User experiences with clinical social franchising: qualitative insights from providers and clients in Ghana and Kenya
By Maia Sieverding, Christina Briegleb and Dominic Montagu from BMC Health Services Research
Clinical social franchising is a rapidly growing delivery model in private healthcare markets in low- and middle-income countries. Despite this growth, little is known about providers’ perceptions of the benefits and challenges of social franchising or clients’ reasons for choosing franchised facilities over other healthcare options. We examine these questions in the context of three social franchise networks in Ghana and Kenya.
We conducted in-depth interviews with a purposive sample of providers from the BlueStar Ghana, and Amua and Tunza networks in Kenya. We also conducted qualitative exit interviews with female clients who were leaving franchised facilities after a visit for a reproductive or child health reason. The total sample consists of 47 providers and 47 clients across the three networks.
Providers perceived the main benefits of participation in a social franchise network to be training opportunities and access to a consistent supply of low-cost family planning commodities; few providers mentioned branding as a benefit of participation. Although most providers said that client flows for franchised services increased after joining the network, they did not associate this with improved finances for their facility. Clients overwhelmingly cited the quality of the client-provider relationship as their main motivation for attending the franchise facility. Recognition of the franchise brand was low among clients who were exiting a franchised facility.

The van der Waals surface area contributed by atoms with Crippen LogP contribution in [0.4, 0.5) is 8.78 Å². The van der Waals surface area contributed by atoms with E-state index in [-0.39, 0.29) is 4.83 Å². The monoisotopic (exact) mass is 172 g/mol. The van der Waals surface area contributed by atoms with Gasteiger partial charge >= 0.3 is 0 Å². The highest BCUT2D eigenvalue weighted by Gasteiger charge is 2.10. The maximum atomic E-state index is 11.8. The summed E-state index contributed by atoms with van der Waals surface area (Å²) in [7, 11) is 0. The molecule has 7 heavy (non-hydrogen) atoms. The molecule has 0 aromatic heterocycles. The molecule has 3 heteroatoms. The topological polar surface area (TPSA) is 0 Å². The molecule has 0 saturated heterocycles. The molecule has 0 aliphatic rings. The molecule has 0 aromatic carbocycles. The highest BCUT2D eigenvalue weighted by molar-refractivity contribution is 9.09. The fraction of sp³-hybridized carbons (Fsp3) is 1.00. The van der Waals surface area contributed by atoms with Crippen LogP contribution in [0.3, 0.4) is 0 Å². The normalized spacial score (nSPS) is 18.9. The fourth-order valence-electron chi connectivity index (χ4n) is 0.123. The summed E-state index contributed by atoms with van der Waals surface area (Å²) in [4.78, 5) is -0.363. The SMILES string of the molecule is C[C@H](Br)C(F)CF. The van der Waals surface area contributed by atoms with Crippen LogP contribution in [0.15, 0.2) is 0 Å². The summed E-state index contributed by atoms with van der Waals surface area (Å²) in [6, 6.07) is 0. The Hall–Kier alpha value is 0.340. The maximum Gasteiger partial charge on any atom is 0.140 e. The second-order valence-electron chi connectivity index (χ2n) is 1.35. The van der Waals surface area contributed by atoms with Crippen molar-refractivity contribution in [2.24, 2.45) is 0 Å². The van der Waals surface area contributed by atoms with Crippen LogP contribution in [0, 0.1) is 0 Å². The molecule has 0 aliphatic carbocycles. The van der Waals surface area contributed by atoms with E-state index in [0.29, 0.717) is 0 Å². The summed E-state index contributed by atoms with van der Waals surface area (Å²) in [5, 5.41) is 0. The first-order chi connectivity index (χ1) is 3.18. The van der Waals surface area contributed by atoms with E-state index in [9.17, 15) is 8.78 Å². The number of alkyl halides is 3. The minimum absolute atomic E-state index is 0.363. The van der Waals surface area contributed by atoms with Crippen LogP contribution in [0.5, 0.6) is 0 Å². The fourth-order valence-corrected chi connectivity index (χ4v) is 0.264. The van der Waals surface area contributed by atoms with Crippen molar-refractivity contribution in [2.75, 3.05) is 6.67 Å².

The most important benefit of social franchise programs to both providers and their clients may have more to do with training on business practices, patient counseling and customer service, than with subsidies, technical input, branding or clinical support. This finding may lead to a reconsideration of how franchise programs interact with both their member clinics and the larger health-seeking communities they serve.
Clinical social franchising is a rapidly growing model for delivery of services in private healthcare markets, with 83 programs in operation or planning to launch as of 2013 . Social franchises engage private providers in a contractual arrangement to provide standardized health services under a common brand name [1,2]. Participating providers are offered services such as training, branding and commodity supply, in exchange for which they are expected to provide agreed-upon services, often under certain quality conditions [3,4]. The driving hypothesis behind social franchising is that a network operating under this type of contractual arrangement can deliver improved health services in terms of access and quality . At the same time, providers are expected to benefit from the technical assistance provided by the franchisor, as well as to benefit financially from branding and increased client flows [3-5].